Abstract and Keywords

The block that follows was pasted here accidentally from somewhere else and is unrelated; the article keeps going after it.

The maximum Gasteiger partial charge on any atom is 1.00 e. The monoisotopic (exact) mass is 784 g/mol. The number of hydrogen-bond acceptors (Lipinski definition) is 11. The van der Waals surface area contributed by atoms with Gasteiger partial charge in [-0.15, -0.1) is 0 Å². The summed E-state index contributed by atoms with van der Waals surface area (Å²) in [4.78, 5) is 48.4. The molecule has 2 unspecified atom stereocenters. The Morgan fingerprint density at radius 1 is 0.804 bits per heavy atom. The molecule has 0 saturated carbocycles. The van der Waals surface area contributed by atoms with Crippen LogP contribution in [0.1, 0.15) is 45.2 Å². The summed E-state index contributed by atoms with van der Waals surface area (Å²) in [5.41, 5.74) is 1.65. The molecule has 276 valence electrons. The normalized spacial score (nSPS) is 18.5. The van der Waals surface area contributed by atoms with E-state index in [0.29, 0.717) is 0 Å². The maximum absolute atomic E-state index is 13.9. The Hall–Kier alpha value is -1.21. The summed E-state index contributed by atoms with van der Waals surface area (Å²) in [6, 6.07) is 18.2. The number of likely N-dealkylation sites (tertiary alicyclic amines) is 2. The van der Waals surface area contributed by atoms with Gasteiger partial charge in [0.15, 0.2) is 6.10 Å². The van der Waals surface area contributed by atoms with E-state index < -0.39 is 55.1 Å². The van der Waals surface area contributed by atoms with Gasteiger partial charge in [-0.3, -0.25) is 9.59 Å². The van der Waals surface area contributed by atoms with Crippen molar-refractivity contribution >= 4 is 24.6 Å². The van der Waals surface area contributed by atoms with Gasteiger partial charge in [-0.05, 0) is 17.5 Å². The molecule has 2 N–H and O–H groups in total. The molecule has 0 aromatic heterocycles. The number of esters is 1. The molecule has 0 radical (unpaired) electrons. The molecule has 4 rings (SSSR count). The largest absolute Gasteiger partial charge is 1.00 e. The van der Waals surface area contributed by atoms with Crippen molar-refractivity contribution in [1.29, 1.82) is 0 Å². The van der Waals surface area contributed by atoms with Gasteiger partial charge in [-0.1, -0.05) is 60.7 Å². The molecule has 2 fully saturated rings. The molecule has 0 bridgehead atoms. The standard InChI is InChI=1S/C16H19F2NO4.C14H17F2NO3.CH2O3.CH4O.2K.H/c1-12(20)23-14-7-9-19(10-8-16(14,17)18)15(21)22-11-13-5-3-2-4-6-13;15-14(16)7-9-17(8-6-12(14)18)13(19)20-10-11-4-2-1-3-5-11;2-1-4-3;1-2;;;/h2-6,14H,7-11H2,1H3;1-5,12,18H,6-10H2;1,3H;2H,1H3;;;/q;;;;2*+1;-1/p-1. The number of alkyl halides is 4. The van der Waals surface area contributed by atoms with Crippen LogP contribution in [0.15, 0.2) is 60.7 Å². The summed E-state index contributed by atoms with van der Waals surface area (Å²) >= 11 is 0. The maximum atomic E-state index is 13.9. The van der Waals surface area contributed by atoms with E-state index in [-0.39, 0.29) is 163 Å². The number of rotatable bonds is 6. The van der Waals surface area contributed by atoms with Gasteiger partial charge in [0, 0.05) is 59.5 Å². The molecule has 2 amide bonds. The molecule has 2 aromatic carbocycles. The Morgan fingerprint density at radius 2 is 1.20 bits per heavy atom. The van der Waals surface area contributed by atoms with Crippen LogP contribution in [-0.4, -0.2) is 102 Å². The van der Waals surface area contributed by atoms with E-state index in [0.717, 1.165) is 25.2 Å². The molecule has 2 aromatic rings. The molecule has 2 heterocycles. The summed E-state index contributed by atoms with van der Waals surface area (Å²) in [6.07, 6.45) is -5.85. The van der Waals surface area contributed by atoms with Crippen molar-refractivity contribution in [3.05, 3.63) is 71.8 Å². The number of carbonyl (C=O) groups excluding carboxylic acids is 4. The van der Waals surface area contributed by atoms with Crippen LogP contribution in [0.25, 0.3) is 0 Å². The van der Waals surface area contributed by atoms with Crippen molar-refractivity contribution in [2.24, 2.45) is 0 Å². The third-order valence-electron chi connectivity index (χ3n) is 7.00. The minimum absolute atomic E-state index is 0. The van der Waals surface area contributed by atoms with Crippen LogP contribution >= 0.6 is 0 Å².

This chapter discusses the development of the novelistic tradition in Kuwait. It first provides an overview of the beginnings of modern Kuwaiti literature, focusing on the efflorescence of the short story and the rise and maturation of the novel genre. It then considers Kuwaiti novels that depicted the events and effects of the Iraq-Kuwait War of 1990–1991, led by Walīd al-Rujayb’s Ṭalqa fī ṣadr al-shamāl (1992, A Shot in the Chest of the North). It also examines works that tackled the social conditions of Kuwaiti society in pre-oil and post-oil times, gender inequality, and other social justice issues such as immigration, poverty, and the Bidūn question. Finally, it charts the emergence of the historical and the philosophical novel, along with science fiction, as subgenres of the Kuwaiti novel.
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